Hacohen Resigns from Foreign Policy Group Following Dispute over Award Ceremony on Simchat Torah
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Hacohen Resigns from Foreign Policy Group Following Dispute over Award Ceremony on Simchat Torah

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Dr. Mordechai Hacohen, a founder and vice president of the National Committee on American Foreign Policy, has resigned from his post and cancelled his membership with the conservative foreign policy association, apparently a result of the recent dispute within the group over the presentation of an award to former Secretary of State Henry Kissinger on Simchat Torah.

Declaring that the 10-year-old association has been “reduced to a social club” and that it “has lost its reason to exist,” Hacohen wrote in a letter to the executive committee of the organization, dated October 9, that there was a “callous disregard for the religious sensitivities of some of the officers, members and friends” of the organization when the awards dinner was scheduled.

He accused the association of having “abrasively ignored” his pleas to have the dinner, which presented Kissinger with the Hans Morgenthau Memorial Award, rescheduled. Hacohen said the dispute over the awards dinner resulted in the circulation of a “fraudulent memorandum” last month addressed to the executive committee, allegedly saying that the committee had accepted his “resignation.” He said he never submitted his resignation until now.


In his October 9 letter, Hacohen also took “the opportunity to pay tribute to Ambassador Sol Linowitz, the writer Elie Wiesel, executive board member Professor Howard Adelson and Ambassador Ira Hirschman and other members and friends who affirmed their Jewish faith, pride and self-respect by not attending the dinner on Simchat Torah.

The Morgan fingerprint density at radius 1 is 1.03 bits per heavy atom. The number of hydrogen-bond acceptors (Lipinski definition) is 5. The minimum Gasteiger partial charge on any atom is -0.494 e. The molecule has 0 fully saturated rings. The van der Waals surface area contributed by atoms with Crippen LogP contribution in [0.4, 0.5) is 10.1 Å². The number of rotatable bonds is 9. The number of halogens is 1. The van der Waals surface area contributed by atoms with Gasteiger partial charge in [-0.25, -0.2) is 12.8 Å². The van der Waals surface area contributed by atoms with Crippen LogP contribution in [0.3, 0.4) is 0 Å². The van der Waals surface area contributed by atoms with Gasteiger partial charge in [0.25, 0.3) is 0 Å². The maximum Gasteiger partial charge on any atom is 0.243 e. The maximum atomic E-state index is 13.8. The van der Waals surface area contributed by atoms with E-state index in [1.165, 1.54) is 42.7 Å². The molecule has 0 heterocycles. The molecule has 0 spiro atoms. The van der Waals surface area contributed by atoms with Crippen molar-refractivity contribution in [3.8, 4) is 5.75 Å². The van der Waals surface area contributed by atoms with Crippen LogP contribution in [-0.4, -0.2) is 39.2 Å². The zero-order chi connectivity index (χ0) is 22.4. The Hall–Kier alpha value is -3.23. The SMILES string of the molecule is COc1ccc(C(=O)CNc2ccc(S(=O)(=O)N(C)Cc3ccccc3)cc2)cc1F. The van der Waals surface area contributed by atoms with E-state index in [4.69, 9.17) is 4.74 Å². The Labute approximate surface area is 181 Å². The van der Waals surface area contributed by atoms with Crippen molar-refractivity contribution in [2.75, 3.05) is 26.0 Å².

“At the same time, I deeply regret, despite my pleas and those of others, Dr. Kissinger accepted the Hans Morgenthau Award on that day, thereby endorsing the discrimination by the organizers against observant Jewish officers, members and friends of the committee.

“Though it is not a sectarian organization, the National Committee on American Foreign Policy was founded by citizens of the Jewish faith and has in the past been sensitive to the dictates of the conscience of its members.

“All these developments have led me to the conclusion under the circumstances I do not wish to continue my association with the organization and herewith cancel my membership … effective today, Sunday, October 9.”

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